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TMP36 - Temperature Sensor
|Price:||£3.99 FREE UK delivery.|
Description: This is the same temperature sensor that is included in our SparkFun Inventor's Kit. The TMP36 is a low voltage, precision centigrade temperature sensor. It provides a voltage output that is linearly proportional to the Celsius temperature. It also doesn't require any external calibration to provide typical accuracies of +/-1 degrees Celsius at +25 degrees Celsius and +/-2 degrees Celsius over the -40 degrees Celsius to +125 degrees Celsius temperature range. We like it because it's so easy to use: Just give the device a ground and 2.7 to 5.5 VDC and read the voltage on the Vout pin. The output voltage can be converted to temperature easily using the scale factor of 10 mV/ degrees Celsius. Features: Voltage Input: 2.7 V to 5.5 VDC 10 mV/ degrees Celsius scale factor +/-2 degrees Celsius accuracy over temperature +/-0.5 degrees Celsius linearity Operating Range: -40 degrees Celsius to +125 degrees Celsius Documents: Datasheet
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analogReference(INTERNAL); // Use built-in 1.1 V reference for extra A/D accuracy
float tvolts = analogRead(tempPin) / 1024.00 * 1.1; // Convert sensor reading to volts
float roomtemp = (tvolts - 0.5) * 100; // Convert sensor volts to °C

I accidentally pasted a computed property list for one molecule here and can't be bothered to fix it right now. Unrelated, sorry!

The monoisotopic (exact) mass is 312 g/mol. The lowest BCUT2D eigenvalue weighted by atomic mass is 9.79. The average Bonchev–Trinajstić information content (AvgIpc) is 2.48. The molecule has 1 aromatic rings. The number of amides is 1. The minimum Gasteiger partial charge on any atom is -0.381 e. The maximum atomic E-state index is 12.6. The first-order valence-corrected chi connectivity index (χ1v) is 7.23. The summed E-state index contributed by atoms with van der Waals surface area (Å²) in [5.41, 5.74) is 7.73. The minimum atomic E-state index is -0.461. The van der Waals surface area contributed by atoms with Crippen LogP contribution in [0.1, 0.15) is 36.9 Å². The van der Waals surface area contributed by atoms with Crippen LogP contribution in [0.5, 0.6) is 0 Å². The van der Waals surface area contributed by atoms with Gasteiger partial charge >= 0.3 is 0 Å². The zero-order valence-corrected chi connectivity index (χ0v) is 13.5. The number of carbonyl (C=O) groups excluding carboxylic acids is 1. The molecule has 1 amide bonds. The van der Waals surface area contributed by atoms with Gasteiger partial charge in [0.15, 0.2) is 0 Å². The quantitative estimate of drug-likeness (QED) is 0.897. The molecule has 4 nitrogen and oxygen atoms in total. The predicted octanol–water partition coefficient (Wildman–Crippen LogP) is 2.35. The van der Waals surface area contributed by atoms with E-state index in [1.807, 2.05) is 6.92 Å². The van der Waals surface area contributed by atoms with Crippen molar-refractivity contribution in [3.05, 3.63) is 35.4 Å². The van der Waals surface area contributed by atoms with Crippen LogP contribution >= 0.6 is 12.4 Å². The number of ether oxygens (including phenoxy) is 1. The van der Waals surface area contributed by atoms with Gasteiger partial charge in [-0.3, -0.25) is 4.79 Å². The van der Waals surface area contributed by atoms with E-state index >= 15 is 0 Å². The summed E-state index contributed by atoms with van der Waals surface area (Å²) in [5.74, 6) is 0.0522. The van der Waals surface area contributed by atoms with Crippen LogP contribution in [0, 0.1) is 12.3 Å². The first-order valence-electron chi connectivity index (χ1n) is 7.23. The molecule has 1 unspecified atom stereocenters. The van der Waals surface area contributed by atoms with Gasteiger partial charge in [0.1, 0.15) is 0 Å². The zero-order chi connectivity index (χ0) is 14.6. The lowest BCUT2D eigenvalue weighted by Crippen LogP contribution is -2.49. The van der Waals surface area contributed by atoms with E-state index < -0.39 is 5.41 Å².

Do NOT mix the +Vs and GND pins around, applying voltage to the wrong ones will cause the sensor to burn up rapidly and will burn you if you touch it. Someone had reported that the sensor climbed up to 481.5°F (250.5°C) as a result of this.
I've compared the output readings of this sensor with other thermometers I have and seems to give a fairly stable reading, however calibration is required I'm sure.
Using an Arduino, use this: analogRead(sensor_pin)*(5.0/1023.0); to convert the 0 to 1023 scale to a 0 to 5 scale (meaning Voltage) and then simply multiple by 100 to receive the temperature in Fahrenheit. You will have this code: float temp = analogRead(sensor_pin)*(5.0/1023.0)*100; To convert to Celsius, just do: temp = (temp-32.0)/1.8;
Now, I have seen people's code subtract certain values to obtain an offset on the results. Some people subtract 100mV, some people subtract 750mV. Please read the datasheet for more information about that.
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